Industrial design has a very short history and few good critics. As a result, most of us still take much of what surrounds—shoes, streets, sandwiches—for granted. Ralph Caplan's By Design will probably change the way you look at your world, rendering it less common. And it will certainly amuse you with thoughts of uncommon brilliance. Designers know this to be one of the seminal books of the 20th century. In this reprinting it will get its deserved larger audience.
Ralph Caplan's writing on the subject of design is always both entertaining and profound. Ralph has a literary voice that is modest and self-effacing but turns out to be incisive and persists in the mind.
Everyone who has read or listened to Ralph Caplan knows he is the most engaging, articulate and insightful of all design commentators and By Design is one of the first books (Rand's Thoughts on Design is another) that changed my way of seeing—and thinking about seeing. Caplan weds anecdotal informality to journalistic acuity, the result being an authoritative overview (and inside analysis) of the everyday (and extraordinary) things that are designed to make life worth living.
Ralph Caplan has been that rarest of creative designers, an articulate one. Way back when most people thought design was solely about things, he was expanding the reach of design into the shaping of context, situations, and the space between things. In other words, he was talking about the design of our virtual world decades before the phrase "virtual world" came into popular use. By stepping back from the palpable immediacy of design, his book also concerned itself with the shape of design itself; its responsibilities and its potential.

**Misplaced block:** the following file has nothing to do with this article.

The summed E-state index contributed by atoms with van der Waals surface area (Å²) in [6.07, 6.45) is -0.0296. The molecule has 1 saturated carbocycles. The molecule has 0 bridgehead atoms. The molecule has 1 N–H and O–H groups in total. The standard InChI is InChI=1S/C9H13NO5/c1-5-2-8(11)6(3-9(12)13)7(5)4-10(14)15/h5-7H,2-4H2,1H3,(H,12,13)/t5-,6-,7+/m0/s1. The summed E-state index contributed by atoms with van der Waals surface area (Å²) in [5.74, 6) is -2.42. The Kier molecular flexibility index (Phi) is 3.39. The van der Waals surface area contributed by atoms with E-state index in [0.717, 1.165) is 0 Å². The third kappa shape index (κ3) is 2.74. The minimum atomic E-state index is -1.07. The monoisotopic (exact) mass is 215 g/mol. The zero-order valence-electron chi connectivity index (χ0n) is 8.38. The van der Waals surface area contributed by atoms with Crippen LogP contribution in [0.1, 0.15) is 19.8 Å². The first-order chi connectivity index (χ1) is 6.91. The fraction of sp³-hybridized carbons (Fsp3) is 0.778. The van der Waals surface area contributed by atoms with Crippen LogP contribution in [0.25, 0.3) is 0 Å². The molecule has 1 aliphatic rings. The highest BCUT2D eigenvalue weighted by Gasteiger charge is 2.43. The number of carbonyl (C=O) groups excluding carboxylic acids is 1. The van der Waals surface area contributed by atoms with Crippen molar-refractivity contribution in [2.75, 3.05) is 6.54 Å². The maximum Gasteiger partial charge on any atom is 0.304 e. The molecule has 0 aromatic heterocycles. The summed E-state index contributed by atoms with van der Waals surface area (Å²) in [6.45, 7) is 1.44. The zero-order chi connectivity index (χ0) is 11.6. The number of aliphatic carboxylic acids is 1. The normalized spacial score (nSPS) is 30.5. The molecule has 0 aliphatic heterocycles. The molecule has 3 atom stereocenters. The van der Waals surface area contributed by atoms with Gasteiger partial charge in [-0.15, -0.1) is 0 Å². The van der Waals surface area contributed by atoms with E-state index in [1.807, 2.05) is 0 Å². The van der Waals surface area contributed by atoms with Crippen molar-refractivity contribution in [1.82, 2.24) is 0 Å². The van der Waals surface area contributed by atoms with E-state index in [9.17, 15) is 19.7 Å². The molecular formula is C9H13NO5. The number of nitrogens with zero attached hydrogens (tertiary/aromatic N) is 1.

These thoughts were instrumental to me when giving birth to a new international design facility. I realized that the enormous complexities of starting a new business, of shaping a new situation, were not time away from creative design, they were an essential dimension of creative design.
Ralph Caplan was a design journalist before anyone thought of design as a beat, and he's ruined the job for everyone who followed. By Design demystified design and made it mysterious all at the same time, teaching people not to presume that objects and graphics fell from the sky or something, but that smart, highly trained people are behind them. It also explained how design makes a huge impact on the way we live and think, which I guess you can call culture. There's not much left for anyone else to do. Plus, you can't talk about Ralph's writing without using clichés because he stole all the good phrases. You have to say things like "polished gems."
When I worked as his assistant and had been archiving his work, Ralph and I happened to discuss the insights of some new design article. Having recently seen the evidence, I reminded Ralph that he had made the same argument as appeared in that contemporary article some ten years earlier. Now, more than ten years after even that conversation, it's all still true: pretty much everything we have to say about design has already been said once by Ralph Caplan.
And it was funnier the first time, too.
In every life there are a few significant events that help transform a career, or a trajectory of thoughts and beliefs. Ralph Caplan was one of those events—both his book, By Design, and the way he introduced me into the hurly-burly world of real designers, real design.